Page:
Whenever game of baseball has faced challenges, conflicts or crises stemming from the actions of its players, the same line has been used over and over again in response: “No one is bigger than the game of baseball.”
No one, perhaps with one exception: the man who wore 42.
42 was worn by Jackie Robinson, the first African American player to break the color barrier and play in the major leagues. When he stepped on the field on April 15, 1947 for the Brooklyn Dodgers, he faced pressure and adversity as no one had experienced before. A talented ballplayer, Robinson endured racist taunts both by players on the field and viewers in the stands. Displaying courage, composure and grit, he persevered and opened the door for integration in the major leagues, and changed the game forever.
After a momentous career, Robinson was elected to the Hall of Fame in 1962, his first year of eligibility. On the 50th anniversary of his major league debut, his number “42” was retired across baseball, and the first “Jackie Robinson Day” was held on April 15, 2007.
Today, when baseball games are played on April 15, every ballplayer wears the same number–42—in honor of Jackie’s incredible accomplishments. It’s a tradition that began on the first “Jackie Robinson Day” on April 15 in 2007, when star player Ken Griffey Jr. asked for permission to wear “42” on his jersey. Over 150 players joined him in tribute to their hero. It soon became an annual tradition and today all major leaguers, players, managers and coaches wear “42” on April 15, keeping the memory of Robinson’s accomplishments alive.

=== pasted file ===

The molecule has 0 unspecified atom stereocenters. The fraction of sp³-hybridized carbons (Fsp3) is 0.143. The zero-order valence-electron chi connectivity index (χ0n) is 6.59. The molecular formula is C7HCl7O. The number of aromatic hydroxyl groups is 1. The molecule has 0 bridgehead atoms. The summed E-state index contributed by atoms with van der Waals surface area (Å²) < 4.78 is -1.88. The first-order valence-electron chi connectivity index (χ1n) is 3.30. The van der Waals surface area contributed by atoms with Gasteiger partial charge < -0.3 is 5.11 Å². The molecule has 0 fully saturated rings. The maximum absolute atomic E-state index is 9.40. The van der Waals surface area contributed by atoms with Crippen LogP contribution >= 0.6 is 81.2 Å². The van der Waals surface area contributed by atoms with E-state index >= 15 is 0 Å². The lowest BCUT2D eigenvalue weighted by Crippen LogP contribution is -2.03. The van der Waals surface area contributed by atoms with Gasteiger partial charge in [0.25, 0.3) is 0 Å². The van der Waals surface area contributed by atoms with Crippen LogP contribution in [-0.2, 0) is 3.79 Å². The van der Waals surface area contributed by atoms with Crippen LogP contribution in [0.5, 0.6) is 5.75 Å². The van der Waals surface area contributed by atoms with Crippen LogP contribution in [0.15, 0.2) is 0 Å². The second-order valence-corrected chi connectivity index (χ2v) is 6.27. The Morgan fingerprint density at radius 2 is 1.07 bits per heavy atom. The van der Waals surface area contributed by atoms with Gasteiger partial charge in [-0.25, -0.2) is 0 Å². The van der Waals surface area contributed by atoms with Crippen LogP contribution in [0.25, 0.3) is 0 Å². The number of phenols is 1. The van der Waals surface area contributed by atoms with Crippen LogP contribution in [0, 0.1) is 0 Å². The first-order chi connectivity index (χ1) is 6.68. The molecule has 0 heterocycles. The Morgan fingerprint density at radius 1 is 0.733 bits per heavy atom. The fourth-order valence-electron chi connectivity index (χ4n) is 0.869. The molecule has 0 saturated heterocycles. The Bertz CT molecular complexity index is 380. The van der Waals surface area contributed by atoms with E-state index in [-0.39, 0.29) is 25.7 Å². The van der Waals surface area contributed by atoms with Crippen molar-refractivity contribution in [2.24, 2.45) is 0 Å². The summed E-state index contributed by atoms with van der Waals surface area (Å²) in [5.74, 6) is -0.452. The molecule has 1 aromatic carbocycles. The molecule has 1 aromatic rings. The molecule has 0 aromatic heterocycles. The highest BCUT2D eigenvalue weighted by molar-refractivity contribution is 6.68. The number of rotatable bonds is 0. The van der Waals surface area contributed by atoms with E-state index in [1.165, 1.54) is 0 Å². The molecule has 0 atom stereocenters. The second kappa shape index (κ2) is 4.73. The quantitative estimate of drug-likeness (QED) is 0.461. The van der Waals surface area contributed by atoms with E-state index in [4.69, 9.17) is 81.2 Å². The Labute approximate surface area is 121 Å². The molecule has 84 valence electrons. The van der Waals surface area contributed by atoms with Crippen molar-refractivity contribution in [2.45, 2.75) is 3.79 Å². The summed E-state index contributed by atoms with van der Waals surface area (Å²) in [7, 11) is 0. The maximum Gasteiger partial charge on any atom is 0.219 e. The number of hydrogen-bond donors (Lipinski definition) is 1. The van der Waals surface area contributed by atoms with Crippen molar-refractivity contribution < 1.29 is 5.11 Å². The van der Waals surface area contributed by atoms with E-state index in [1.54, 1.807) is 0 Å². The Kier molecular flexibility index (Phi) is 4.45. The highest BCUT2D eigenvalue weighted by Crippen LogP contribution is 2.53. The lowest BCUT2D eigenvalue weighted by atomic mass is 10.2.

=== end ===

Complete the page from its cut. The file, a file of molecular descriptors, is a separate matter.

Jackie Robinson is an example of the powerful impact of a life well lived.. Not all of us will change the course of a major sport or the direction of a nation. But we all have the potential to positively impact the lives of those around us and leave a lasting legacy for our families and friends to remember.
Facing incredible odds against him, Jackie Robinson left that kind of legacy. So much so, that at the ceremony commemorating the 50th anniversary of that groundbreaking first game, former MLB commissioner Bud Selig said, “No single person is bigger than the game of baseball; no one except Jackie Robinson. He remains bigger than the game.”